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“We Will All Need to Sacrifice More”; Southwest CEO Tells Employees as He Asks for Concessions

“We Will All Need to Sacrifice More”; Southwest CEO Tells Employees as He Asks for Concessions

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The chief executive of Southwest Airlines told employees on Monday the company would require concessions and pay cuts if it is to avoid involuntary furloughs starting in early 2021. Unlike some airlines, Southwest has promised not to furlough any workers through the end of the year but as the COVID-19 pandemic continues unabated and an extension of federal-state aid remains in limbo, the Dallas-based airline is now preparing to cut costs still further.

Gary Kelly thanked the federal government for a multi-billion-dollar payroll support package that stopped airlines from furloughing employers until the end of September but called for lawmakers to extend the program for at least another six months and at a cost of $32 billion.

“The fact is, it (the payroll support program) just didn’t go far enough or long enough,” Kelly commented in an internal communications video. “The pandemic has devastated travel and tourism. Domestic air travel is at 1970’s levels – down 70 per cent,” he continued. “It’s frustrating we are yet to see legislative action”

But with more federal aid looking uncertain at best and no definitive end-day to the Corona crisis, Southwest is now looking to cut costs still further. “Salaries, wages and benefits are far and away our largest cost item,” Kelly said as he put workers on notice that concessions would now be needed. “We would have to wipe out a large swathe of salaries, wages and benefits to match the low traffic levels to have any hope of breaking even,” Kelly explained.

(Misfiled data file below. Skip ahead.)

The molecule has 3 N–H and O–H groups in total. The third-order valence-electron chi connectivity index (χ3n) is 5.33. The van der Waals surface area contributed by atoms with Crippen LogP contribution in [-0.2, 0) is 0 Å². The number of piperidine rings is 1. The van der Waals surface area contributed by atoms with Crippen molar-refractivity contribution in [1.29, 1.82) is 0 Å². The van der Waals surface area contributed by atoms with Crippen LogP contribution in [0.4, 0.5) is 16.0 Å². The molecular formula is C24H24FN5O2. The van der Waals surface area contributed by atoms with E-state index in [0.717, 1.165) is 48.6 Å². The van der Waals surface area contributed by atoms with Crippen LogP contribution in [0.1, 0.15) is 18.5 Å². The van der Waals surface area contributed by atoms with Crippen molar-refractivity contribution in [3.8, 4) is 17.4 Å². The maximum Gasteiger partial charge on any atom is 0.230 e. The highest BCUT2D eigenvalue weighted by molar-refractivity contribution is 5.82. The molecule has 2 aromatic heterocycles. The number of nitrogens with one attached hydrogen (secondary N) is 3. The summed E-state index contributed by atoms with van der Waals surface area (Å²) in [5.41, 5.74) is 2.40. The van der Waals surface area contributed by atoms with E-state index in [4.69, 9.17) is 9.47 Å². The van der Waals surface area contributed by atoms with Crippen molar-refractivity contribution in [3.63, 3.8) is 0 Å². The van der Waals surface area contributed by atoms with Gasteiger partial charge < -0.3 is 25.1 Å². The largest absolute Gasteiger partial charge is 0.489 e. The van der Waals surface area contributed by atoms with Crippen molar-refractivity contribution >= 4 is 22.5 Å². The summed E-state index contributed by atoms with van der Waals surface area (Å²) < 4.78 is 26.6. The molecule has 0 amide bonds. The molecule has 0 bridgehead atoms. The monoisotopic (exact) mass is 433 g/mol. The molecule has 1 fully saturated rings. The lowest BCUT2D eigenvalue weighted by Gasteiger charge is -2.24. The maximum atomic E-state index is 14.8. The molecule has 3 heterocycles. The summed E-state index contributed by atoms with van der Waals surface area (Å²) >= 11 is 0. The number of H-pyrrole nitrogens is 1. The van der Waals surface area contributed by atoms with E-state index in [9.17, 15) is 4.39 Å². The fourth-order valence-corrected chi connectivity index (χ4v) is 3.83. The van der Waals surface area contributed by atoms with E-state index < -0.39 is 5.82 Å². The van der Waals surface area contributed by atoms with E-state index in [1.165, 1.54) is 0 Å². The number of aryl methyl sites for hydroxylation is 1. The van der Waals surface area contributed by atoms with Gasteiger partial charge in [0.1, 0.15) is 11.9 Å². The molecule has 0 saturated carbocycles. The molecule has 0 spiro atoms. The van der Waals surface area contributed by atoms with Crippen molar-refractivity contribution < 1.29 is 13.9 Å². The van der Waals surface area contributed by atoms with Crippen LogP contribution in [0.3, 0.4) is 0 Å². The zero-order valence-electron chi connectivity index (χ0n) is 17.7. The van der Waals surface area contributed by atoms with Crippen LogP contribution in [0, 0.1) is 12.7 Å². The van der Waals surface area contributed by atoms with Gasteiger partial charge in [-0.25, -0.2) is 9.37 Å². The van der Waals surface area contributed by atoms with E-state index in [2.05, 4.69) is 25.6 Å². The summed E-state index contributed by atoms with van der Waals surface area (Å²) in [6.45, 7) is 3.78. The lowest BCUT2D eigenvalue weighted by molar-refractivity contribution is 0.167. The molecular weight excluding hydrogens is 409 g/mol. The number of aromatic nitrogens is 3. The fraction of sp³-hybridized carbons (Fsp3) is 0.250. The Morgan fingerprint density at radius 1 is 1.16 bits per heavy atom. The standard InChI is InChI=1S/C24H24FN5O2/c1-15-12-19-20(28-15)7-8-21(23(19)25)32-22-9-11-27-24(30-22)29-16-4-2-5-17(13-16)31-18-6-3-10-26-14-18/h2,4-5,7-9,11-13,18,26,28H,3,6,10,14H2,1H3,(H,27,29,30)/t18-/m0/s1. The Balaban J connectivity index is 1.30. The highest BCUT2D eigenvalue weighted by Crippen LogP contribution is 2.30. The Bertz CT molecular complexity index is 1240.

“We simply cannot afford to continue with the conditions required to maintain full pay and employment.”

Kelly maintains that his goal is to avoid involuntary furloughs but for that to happen, unionized employees like flight attendants will have to accept temporary changes to their contracts. “We will all need to sacrifice more,” Kelly urged.

“That time has arrived,” he said of the need for concessions while warning unions that there wasn’t time for “long, drawn-out, complex negotiations.”

He also had a simple message for more senior workers might refuse to accept concessions because their jobs would still be safe even if involuntary furloughs followed. Echoing calls from the likes of American Airlines, Kelly warned long-serving staffers that their working conditions would change dramatically if involuntary furloughs are made.

But if the federal government does come to rescue, the pay cut proposals will be withdrawn Kelly promised. The hope of an extension to payroll support is, however, fading by the day.

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